Lu Xun said...

I do believe that the West, and especially Mr. Lucas, speaks with forked tongues.

Let’s go over this article point by point shall we…

Mr. Lucas speaks of Russia's dismemberment of Georgia, and yet neglects to mention that Abkhazia and South Ossetia was never a part of Georgia - they were a part of the Georgian SSR, and put there by another patriotic but mad Georgian, namely Stalin.

As for Mr. Aliyev not wanting “his country to suffer Georgia's fate” – well, I am certain Mr. Aliyev entertains no plans to bomb a city with large numbers of Russian civilians with 300 rocket launchers. But hey, Mr. Lucas is the expert here, perhaps he knows something I don’t?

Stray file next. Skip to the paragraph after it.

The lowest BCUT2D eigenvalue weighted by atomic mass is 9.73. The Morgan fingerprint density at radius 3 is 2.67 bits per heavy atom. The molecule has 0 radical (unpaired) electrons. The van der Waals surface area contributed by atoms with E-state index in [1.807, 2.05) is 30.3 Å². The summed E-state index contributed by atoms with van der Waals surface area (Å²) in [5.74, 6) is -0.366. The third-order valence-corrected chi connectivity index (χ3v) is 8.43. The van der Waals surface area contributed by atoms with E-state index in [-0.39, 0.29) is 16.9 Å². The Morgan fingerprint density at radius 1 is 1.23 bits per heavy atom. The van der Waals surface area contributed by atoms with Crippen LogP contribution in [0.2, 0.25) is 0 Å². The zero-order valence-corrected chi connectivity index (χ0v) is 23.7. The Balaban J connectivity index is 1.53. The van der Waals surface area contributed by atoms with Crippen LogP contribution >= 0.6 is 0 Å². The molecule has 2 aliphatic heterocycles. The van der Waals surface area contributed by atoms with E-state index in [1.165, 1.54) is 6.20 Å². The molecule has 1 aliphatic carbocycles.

Mr. Lucas at last then states the real reason, that “Gazprom … has offered to buy … at world prices.” So Mr. Aliyev decided to act in his country’s best interest and sell to the highest bidder. I believe that’s called capitalism. Or is it capitalism only when it suits the Anglo-American interests? Just as it is democracy only when it suits the same Anglo-Americans, as any Iranian reader can testify.

Mr. Lucas believes that the Europeans are doomed to “deal either with the mullahs of Tehran or with the former KGB men in Moscow.” Or better yet, deal with the son of a former CIA head whose government is staffed with men from the likes of Halliburton, the Carlyle Group, and others with interest in the military-petro-industrial complex.